Your appeal for balanced investment beats Brian Lee Crowley’s attempt at ideological supremacy. But there is no abstract point of balance.
There are also a number of objective reasons that the market seems to be preferring denser cities, and the need to drive less is one of them. Others include overall lower levels of transportation-related carnage, higher levels of happiness, and the knowledge that your lifestyle isn’t destroying the future options for human civilization.
Read. If economics convince you, start with Ed Glaeser’s The Triumph of the City. He makes a compelling case that hostility to the essentials of life in dense cities — including transit — amounts to hostility toward the future basis for economic prosperity in the info age.
Statistics show that low-density cities have far less congestion than high-density ones. In any case, the former is not my ideal urban form. I like to live in mid to high-density cities, and I’m lucky to work at an only 15-20 minutes-drive from home.
However, this is not the reality of the majority in Toronto, or Vancouver. The forces of market drive both densification and sprawl, since it recognizes the demand and affordability of all economical realities. For many professionals it is desirable and affordable to live in denser urban areas, and closer to work, and/or amenities and necessities in life. But, the people who service these professionals, typically can’t afford to live in those desirable dense neighbourhoods, so they sacrifice commute times for more affordable housing in the suburbs. Many of them live in families that work and study in different parts of the city, and have difficulty in getting a good alternative closer to home.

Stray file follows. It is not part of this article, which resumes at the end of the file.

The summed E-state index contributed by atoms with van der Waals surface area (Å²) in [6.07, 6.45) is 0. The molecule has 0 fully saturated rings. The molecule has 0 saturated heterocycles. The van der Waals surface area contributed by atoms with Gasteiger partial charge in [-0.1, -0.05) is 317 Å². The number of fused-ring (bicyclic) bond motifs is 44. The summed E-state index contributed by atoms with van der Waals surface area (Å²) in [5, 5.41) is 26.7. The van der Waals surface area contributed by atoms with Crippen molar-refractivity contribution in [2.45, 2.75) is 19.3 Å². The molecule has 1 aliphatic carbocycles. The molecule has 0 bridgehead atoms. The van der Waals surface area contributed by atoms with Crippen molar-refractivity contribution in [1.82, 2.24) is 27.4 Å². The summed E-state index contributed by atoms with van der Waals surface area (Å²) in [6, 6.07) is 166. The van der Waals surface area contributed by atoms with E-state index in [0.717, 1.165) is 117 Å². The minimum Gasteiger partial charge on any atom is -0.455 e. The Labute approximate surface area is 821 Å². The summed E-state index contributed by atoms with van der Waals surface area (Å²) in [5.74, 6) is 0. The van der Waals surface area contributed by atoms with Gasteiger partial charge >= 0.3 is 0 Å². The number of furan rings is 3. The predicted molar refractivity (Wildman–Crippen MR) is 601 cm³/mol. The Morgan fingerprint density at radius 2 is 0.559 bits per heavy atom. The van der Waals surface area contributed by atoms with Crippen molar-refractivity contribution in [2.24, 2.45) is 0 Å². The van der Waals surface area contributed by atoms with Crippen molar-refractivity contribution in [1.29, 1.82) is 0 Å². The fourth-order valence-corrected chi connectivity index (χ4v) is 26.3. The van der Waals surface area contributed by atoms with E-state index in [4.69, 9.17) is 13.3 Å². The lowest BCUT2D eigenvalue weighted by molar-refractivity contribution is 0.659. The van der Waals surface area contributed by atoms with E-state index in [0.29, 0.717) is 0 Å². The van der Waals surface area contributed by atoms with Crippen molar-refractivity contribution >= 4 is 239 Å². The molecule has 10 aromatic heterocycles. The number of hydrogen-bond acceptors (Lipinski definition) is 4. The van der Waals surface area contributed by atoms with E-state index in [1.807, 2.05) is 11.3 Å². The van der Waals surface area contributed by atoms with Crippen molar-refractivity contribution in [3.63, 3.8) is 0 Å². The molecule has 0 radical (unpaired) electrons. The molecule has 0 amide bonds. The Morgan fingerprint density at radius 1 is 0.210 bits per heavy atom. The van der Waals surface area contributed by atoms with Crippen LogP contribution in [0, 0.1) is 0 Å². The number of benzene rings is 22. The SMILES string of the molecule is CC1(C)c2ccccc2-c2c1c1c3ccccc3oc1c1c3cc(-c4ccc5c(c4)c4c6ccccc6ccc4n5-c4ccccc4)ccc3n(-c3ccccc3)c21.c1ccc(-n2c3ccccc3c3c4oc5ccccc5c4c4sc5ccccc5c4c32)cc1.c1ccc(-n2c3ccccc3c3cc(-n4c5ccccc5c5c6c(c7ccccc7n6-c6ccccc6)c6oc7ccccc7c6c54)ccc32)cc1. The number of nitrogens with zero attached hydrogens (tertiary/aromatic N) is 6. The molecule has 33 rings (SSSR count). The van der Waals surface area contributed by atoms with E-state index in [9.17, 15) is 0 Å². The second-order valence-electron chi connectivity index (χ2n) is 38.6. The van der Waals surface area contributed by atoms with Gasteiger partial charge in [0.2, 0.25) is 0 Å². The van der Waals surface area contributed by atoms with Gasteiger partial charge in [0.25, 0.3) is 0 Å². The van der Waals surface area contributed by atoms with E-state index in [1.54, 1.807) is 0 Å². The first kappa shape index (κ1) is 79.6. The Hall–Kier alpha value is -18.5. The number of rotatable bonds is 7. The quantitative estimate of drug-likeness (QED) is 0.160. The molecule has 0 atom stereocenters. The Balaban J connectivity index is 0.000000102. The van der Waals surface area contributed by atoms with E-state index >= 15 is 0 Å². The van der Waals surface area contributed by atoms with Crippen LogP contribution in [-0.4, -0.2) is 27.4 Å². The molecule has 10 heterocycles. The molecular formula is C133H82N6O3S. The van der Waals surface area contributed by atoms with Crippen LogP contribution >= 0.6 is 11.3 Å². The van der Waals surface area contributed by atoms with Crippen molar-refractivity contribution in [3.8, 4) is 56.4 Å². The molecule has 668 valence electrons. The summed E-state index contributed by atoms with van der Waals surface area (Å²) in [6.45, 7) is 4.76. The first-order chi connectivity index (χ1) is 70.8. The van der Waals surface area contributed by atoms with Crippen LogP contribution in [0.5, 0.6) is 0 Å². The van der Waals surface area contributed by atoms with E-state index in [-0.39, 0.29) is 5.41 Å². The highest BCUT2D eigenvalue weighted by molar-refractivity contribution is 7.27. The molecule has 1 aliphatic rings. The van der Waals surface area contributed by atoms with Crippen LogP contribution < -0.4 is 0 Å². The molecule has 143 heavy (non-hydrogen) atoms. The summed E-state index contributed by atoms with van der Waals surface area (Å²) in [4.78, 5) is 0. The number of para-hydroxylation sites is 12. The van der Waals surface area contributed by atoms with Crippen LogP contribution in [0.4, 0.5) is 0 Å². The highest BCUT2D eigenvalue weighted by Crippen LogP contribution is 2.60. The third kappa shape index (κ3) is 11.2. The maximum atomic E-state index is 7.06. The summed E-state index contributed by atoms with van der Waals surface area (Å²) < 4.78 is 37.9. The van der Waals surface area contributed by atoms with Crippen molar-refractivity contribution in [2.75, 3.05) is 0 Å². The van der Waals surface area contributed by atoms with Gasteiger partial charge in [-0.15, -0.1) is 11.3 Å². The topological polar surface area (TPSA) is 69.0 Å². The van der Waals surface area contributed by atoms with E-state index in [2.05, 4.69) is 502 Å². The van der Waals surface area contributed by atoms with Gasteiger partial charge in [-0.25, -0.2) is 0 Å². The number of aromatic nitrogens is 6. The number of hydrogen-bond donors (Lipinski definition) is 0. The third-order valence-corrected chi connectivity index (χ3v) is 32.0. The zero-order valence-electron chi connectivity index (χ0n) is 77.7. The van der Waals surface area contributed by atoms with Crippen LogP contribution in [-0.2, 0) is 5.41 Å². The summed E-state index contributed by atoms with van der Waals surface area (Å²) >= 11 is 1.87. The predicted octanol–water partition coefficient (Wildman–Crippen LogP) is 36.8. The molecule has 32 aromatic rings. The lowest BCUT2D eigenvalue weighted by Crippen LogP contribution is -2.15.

That’s why I promote a balanced approach towards transportation planning, since I recognize all these realities. Building cities consist of finding a fine balance between increased density and allowing some horizontal expansion, otherwise it becomes too unaffordable for the majority of its inhabitants. Therefore, this balance requires the acknowledgement for the need to continue growing our transit, cycling and road networks.
Thanks for your Gleaser’s book recommendation. I’d suggest, though, that hostility to the essentials of life in dense cities has been including transit expansion as well as road expansion. And the info age has not changed the need for a balanced approach towards transportation planning.
Jose Ramon Gutierrez
Not sure I understand your last paragraph. How exactly is transit expansion hostile to dense cities?
Mobility is the lifeblood for all cities. That cars are an inefficient use of space makes them harmful to dense cities, whereas transit offers mobility at maximum efficiency. Jarrett has written many times about the geometric problem inherent in transportation planning.
As for “affordability”, that term is subject to a lot of personal biases. Does a one-acre lot in Vancouver cost more than one in Houston? On paper, yes. But one could argue that the one-acre lot in Houston benefits from numerous invisible subsidies (expensive “free” roads and parking, environmental degradation, etc.) that Vancouver has managed to tame through different policies. That Houston has adopted urban policies that allow externalities to be heaped on the public sector doesn’t make housing more affordable in an economic sense – it just makes it more affordable to the individual who gets to enjoy their patch of land without realizing the full cost borne by society.
There may be some intrinsic difference between the two cities (notably geography) that cause housing to be more costly in Vancouver, but I would argue that difference is far less stark than it appears.
I suggest you follow up on the conversation with Jarrett, particularly his last paragraph above. You’ll find the context there. I never suggested that transit, nor road, expansion is hostile to dense cities, but others do.